How to make working capital a source of growth capital

A growing business traditionally requires more capital, not necessarily to support operating expenses, but to finance tied-up capital associated with growing sales. Usually, profit created cannot alone support growth and business owners are necessitated to either raise capital, take up loans or simply hold back the growth until the company can finance it on its own.

This article sets out to discuss how hands on working capital management can become a source of growth capital as an alternative to raising external capital.

Academically, working capital is constituted of inventory, receivables and payables.
The formula for calculating working capital is thus:

Inventory + Receivables – Payables = Working Capital

Mathematically we derive that reducing working capital can be done either by reducing inventory or receivable or increasing payables – or a combination thereof. Let’s discuss these three in individually.

  1. Factors driving inventory include number of items in inventory, distance to and flexibility of suppliers, throughput time in production, etc. Workstreams that can be created addressing a reduction inventory include for instance:

    1. Investigate if your supplier(s) can hold a consignment stock in your warehouse, the items only become yours when you call on the inventory. This can be possible with longstanding suppliers and/or cash rich suppliers
    2. Reduce complexity in your inventory – attempt to carry fewer versions. It is usually the case that 80% of sales is derived from articles constituting 20% of inventory. One can decide to increase the availability of high sales items and make some less sold items less available. This strategy can also be facilitated by increasing the prices of less common items thereby driving the volume to the higher volume goods. It is traditionally the case that the low volume items carry a proportionally higher cost which is rarely taken into consideration in pricing.
  2. Accounts receivables constitutes invoices sent but not yet paid. Receivables is the function of payment terms agreed in negotiation or simply written on invoices sent out. Examples of initiatives to reduce accounts receivables include:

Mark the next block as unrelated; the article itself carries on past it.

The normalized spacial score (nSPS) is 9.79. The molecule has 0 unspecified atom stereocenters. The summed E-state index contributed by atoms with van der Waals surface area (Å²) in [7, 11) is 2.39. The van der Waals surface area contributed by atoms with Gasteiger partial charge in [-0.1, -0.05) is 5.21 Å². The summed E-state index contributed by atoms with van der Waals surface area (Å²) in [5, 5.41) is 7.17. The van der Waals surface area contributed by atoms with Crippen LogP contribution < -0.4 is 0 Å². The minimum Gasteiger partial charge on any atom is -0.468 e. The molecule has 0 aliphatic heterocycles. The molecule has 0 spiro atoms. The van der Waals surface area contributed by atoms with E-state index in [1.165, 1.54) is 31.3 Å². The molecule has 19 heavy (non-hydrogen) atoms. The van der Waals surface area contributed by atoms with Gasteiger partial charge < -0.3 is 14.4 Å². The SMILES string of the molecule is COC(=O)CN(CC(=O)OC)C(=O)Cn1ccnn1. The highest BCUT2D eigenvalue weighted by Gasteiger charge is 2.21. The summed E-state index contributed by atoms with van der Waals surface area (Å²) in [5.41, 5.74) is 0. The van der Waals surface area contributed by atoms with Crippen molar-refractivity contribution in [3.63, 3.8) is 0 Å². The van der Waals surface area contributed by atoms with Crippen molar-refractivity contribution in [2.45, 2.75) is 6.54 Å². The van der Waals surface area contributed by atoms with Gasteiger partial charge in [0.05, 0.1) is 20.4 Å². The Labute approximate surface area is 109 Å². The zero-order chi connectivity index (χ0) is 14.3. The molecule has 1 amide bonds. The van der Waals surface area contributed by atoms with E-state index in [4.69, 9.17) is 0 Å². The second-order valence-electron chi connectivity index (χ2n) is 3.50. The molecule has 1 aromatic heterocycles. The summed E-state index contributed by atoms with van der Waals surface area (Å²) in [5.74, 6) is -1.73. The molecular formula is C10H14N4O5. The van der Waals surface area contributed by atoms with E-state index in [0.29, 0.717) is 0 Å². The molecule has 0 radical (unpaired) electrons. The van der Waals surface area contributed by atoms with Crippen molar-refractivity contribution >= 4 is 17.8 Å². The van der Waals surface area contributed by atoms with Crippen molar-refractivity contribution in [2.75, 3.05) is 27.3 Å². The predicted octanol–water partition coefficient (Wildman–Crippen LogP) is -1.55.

1. Reducing days payment outstanding (DPOs) on invoices sent to your customers. A common number of payment days is 30 – but more and more companies reduce this to 15. For some customers this can be easily achieved whereas others will want something for it – most commonly reduced prices
    2. Introduce cash-on- delivery discounts (COD). Many customers are happy to pay almost instantly if they are able to get a couple of percent discount on the invoice amount
    3. The selling of invoices to credit institutions is called factoring. Depending on your credit history and the nature of the invoices the haircut on the invoice amount varies. The downside of factoring is that buyers of invoices would like a long term relationship (no one off business) and the credit institution will take over the customer relationship on the payments front which might damage future sales.
  3. Accounts payables is the sum of all outstanding supplier payments. They are a function of the payment terms laid out on incoming invoices. Much can be done on the payments side, including for example:

    1. Dragging out DPOs – if a company has on average 30 days payment terms, it is more or less accepted to pay within 33-36 days representing an increase in payables of 10-20%.
    2. On maturity, pay your invoices with a credit card. The most common number of payment days on a credit card is over 30 days thereby doubling your accounts payables. Many suppliers however do not accept credit card payments, this is where Billhop will be able to help you.
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